Glycemic indices of five varieties of dates in healthy and diabetic subjects
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Nutrition Journal 2011, 10:59 doi:10.1186/1475-2891-10-59Published: 28 May 2011
This study was designed to determine the glycemic indices of five commonly used varieties of dates in healthy subjects and their effects on postprandial glucose excursions in individuals with type 2 diabetes mellitus.
Composition analysis was carried out for five types of dates (Tamer stage). The weights of the flesh of the dates equivalent to 50 g of available carbohydrates were calculated. The study subjects were thirteen healthy volunteers with a mean (± SD) age of 40.2 ± 6.7 years and ten participants with type 2 diabetes mellitus (controlled on lifestyle measures and/or metformin) with a mean HbA1c (± SD) of 6.6 ± (0.7%) and a mean age (± SD) of 40.8 ± 5.7 years. Each subject was tested on eight separate days with 50 g of glucose (on 3 occasions) and 50 g equivalent of available carbohydrates from the 5 varieties of date (each on one occasion). Capillary glucose was measured in the healthy subjects at 0, 15, 30, 45, 60, 90 and 120 min and for the diabetics at 0, 30, 60, 90, 120, 150 and 180 min. The glycemic indices were determined as ratios of the incremental areas under the response curves for the dates compared to glucose. Statistical analyses were performed using the Mann-Whitney U test and repeated measures analysis of variance.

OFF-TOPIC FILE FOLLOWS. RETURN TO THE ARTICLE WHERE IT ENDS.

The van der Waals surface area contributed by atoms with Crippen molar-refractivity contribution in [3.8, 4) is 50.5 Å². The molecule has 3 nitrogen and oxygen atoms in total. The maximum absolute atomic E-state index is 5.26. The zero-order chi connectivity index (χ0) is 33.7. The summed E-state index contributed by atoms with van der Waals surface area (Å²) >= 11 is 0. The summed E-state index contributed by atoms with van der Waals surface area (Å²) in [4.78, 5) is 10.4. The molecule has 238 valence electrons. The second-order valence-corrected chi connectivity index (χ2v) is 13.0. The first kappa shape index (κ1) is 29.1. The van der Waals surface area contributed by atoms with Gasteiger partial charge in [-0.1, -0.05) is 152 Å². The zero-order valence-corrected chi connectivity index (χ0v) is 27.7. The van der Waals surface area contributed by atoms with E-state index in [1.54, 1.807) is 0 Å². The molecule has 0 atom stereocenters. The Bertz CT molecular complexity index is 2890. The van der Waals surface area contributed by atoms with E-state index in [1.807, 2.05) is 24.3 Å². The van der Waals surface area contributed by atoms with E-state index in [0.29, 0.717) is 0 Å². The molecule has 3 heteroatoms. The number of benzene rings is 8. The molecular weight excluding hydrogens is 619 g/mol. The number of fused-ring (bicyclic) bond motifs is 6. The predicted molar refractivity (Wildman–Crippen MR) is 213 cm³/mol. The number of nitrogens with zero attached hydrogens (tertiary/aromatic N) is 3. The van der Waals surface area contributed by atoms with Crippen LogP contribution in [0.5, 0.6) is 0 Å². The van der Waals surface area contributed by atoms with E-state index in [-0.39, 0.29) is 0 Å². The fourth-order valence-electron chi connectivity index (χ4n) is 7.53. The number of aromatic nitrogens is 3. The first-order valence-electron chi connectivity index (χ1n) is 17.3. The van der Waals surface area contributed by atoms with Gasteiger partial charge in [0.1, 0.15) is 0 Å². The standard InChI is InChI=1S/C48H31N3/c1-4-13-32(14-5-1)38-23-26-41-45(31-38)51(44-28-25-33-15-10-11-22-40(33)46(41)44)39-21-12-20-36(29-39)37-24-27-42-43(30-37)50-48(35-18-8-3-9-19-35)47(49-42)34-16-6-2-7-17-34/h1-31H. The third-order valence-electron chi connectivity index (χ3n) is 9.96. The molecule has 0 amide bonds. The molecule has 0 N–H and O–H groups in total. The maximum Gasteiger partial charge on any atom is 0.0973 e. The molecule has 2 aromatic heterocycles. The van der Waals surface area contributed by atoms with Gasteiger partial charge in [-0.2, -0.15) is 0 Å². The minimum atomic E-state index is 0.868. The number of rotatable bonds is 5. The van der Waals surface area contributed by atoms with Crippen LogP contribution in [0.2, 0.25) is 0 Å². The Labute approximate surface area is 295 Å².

Mean glycemic indices ± SEM of the dates for the healthy individuals were 54.0 ± 6.1, 53.5 ± 8.6, 46.3 ± 7.1, 49.1 ± 3.6 and 55.1 ± 7.7 for Fara'd, Lulu, Bo ma'an, Dabbas and Khalas, respectively. Corresponding values for those with type 2 diabetes were very similar (46.1 ± 6.2, 43.8 ± 7.7, 51.8 ± 6.9, 50.2 ± 3.9 and 53.0 ± 6.0). There were no statistically significant differences in the GIs between the control and the diabetic groups for the five types of dates, nor were there statistically significant differences among the dates' GIs (df = 4, F = 0.365, p = 0.83).
The results show low glycemic indices for the five types of dates included in the study and that their consumption by diabetic individuals does not result in significant postprandial glucose excursions. These findings point to the potential benefits of dates for diabetic subjects when used in a healthy balanced diet.
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